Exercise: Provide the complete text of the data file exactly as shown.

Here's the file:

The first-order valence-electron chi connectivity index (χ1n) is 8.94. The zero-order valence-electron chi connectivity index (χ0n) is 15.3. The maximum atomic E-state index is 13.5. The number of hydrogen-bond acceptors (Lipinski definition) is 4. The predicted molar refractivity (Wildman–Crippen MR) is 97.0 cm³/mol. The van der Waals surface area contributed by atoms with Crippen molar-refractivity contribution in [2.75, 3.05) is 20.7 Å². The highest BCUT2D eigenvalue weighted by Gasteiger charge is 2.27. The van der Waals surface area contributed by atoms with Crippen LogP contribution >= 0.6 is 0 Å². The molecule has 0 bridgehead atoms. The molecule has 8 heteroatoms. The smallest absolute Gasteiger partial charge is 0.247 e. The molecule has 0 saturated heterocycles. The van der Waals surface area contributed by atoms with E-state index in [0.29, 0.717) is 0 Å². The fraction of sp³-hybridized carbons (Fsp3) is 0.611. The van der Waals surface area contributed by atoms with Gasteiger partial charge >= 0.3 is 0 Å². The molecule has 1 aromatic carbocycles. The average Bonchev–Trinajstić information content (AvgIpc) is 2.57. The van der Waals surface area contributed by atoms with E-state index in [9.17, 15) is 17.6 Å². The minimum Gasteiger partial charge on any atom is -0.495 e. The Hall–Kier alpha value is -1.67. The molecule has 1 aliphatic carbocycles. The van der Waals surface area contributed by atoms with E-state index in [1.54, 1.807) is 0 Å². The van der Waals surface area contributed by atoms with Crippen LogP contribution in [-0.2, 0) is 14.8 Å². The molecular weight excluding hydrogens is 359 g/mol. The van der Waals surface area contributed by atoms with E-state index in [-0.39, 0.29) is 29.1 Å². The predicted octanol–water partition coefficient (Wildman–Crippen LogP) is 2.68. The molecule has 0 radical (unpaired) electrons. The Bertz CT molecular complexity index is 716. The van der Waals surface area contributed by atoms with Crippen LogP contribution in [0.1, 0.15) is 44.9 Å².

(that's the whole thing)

The first-order valence-electron chi connectivity index (χ1n) is 8.94. The zero-order valence-electron chi connectivity index (χ0n) is 15.3. The maximum atomic E-state index is 13.5. The number of hydrogen-bond acceptors (Lipinski definition) is 4. The predicted molar refractivity (Wildman–Crippen MR) is 97.0 cm³/mol. The van der Waals surface area contributed by atoms with Crippen molar-refractivity contribution in [2.75, 3.05) is 20.7 Å². The highest BCUT2D eigenvalue weighted by Gasteiger charge is 2.27. The van der Waals surface area contributed by atoms with Crippen LogP contribution >= 0.6 is 0 Å². The molecule has 0 bridgehead atoms. The molecule has 8 heteroatoms. The smallest absolute Gasteiger partial charge is 0.247 e. The molecule has 0 saturated heterocycles. The van der Waals surface area contributed by atoms with E-state index in [0.29, 0.717) is 0 Å². The fraction of sp³-hybridized carbons (Fsp3) is 0.611. The van der Waals surface area contributed by atoms with Gasteiger partial charge >= 0.3 is 0 Å². The molecule has 1 aromatic carbocycles. The average Bonchev–Trinajstić information content (AvgIpc) is 2.57. The van der Waals surface area contributed by atoms with E-state index in [9.17, 15) is 17.6 Å². The minimum Gasteiger partial charge on any atom is -0.495 e. The Hall–Kier alpha value is -1.67. The molecule has 1 aliphatic carbocycles. The van der Waals surface area contributed by atoms with E-state index in [1.54, 1.807) is 0 Å². The van der Waals surface area contributed by atoms with Crippen LogP contribution in [-0.2, 0) is 14.8 Å². The molecular weight excluding hydrogens is 359 g/mol. The van der Waals surface area contributed by atoms with E-state index in [-0.39, 0.29) is 29.1 Å². The predicted octanol–water partition coefficient (Wildman–Crippen LogP) is 2.68. The molecule has 0 radical (unpaired) electrons. The Bertz CT molecular complexity index is 716. The van der Waals surface area contributed by atoms with Crippen LogP contribution in [0.1, 0.15) is 44.9 Å².